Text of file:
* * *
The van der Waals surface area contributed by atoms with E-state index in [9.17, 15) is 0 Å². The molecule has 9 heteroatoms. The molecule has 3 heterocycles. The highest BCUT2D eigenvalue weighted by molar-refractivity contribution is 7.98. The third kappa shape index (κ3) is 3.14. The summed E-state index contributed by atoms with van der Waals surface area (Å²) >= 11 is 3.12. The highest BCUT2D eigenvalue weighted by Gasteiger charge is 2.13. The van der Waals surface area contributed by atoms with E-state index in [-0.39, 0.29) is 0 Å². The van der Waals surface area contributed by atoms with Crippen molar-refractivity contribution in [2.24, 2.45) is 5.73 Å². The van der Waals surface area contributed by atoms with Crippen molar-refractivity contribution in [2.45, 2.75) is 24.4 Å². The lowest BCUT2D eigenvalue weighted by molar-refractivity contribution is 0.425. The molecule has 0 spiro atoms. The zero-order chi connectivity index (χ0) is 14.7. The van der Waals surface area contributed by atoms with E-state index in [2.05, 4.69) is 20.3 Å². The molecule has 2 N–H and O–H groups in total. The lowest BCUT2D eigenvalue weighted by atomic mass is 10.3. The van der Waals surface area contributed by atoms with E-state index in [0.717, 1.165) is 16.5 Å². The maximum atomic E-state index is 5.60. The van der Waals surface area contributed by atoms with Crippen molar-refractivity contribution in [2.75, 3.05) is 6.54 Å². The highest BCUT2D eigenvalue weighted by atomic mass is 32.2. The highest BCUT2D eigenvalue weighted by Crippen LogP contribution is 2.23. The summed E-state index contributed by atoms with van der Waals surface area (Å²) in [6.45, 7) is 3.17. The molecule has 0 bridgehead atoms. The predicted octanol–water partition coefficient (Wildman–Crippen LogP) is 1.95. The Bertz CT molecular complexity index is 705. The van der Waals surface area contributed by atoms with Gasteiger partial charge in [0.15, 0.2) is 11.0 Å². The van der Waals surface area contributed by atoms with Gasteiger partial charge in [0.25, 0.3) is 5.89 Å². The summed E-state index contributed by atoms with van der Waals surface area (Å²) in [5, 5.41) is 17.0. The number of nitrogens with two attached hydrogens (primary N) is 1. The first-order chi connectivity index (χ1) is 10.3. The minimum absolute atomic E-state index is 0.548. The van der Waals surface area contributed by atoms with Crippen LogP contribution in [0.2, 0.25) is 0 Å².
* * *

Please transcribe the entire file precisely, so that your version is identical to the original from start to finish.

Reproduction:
The van der Waals surface area contributed by atoms with E-state index in [9.17, 15) is 0 Å². The molecule has 9 heteroatoms. The molecule has 3 heterocycles. The highest BCUT2D eigenvalue weighted by molar-refractivity contribution is 7.98. The third kappa shape index (κ3) is 3.14. The summed E-state index contributed by atoms with van der Waals surface area (Å²) >= 11 is 3.12. The highest BCUT2D eigenvalue weighted by Gasteiger charge is 2.13. The van der Waals surface area contributed by atoms with E-state index in [-0.39, 0.29) is 0 Å². The van der Waals surface area contributed by atoms with Crippen molar-refractivity contribution in [2.24, 2.45) is 5.73 Å². The van der Waals surface area contributed by atoms with Crippen molar-refractivity contribution in [2.45, 2.75) is 24.4 Å². The lowest BCUT2D eigenvalue weighted by molar-refractivity contribution is 0.425. The molecule has 0 spiro atoms. The zero-order chi connectivity index (χ0) is 14.7. The van der Waals surface area contributed by atoms with E-state index in [2.05, 4.69) is 20.3 Å². The molecule has 2 N–H and O–H groups in total. The lowest BCUT2D eigenvalue weighted by atomic mass is 10.3. The van der Waals surface area contributed by atoms with E-state index in [0.717, 1.165) is 16.5 Å². The maximum atomic E-state index is 5.60. The van der Waals surface area contributed by atoms with Crippen molar-refractivity contribution in [2.75, 3.05) is 6.54 Å². The highest BCUT2D eigenvalue weighted by atomic mass is 32.2. The highest BCUT2D eigenvalue weighted by Crippen LogP contribution is 2.23. The summed E-state index contributed by atoms with van der Waals surface area (Å²) in [6.45, 7) is 3.17. The molecule has 0 bridgehead atoms. The predicted octanol–water partition coefficient (Wildman–Crippen LogP) is 1.95. The Bertz CT molecular complexity index is 705. The van der Waals surface area contributed by atoms with Gasteiger partial charge in [0.15, 0.2) is 11.0 Å². The van der Waals surface area contributed by atoms with Gasteiger partial charge in [0.25, 0.3) is 5.89 Å². The summed E-state index contributed by atoms with van der Waals surface area (Å²) in [5, 5.41) is 17.0. The number of nitrogens with two attached hydrogens (primary N) is 1. The first-order chi connectivity index (χ1) is 10.3. The minimum absolute atomic E-state index is 0.548. The van der Waals surface area contributed by atoms with Crippen LogP contribution in [0.2, 0.25) is 0 Å².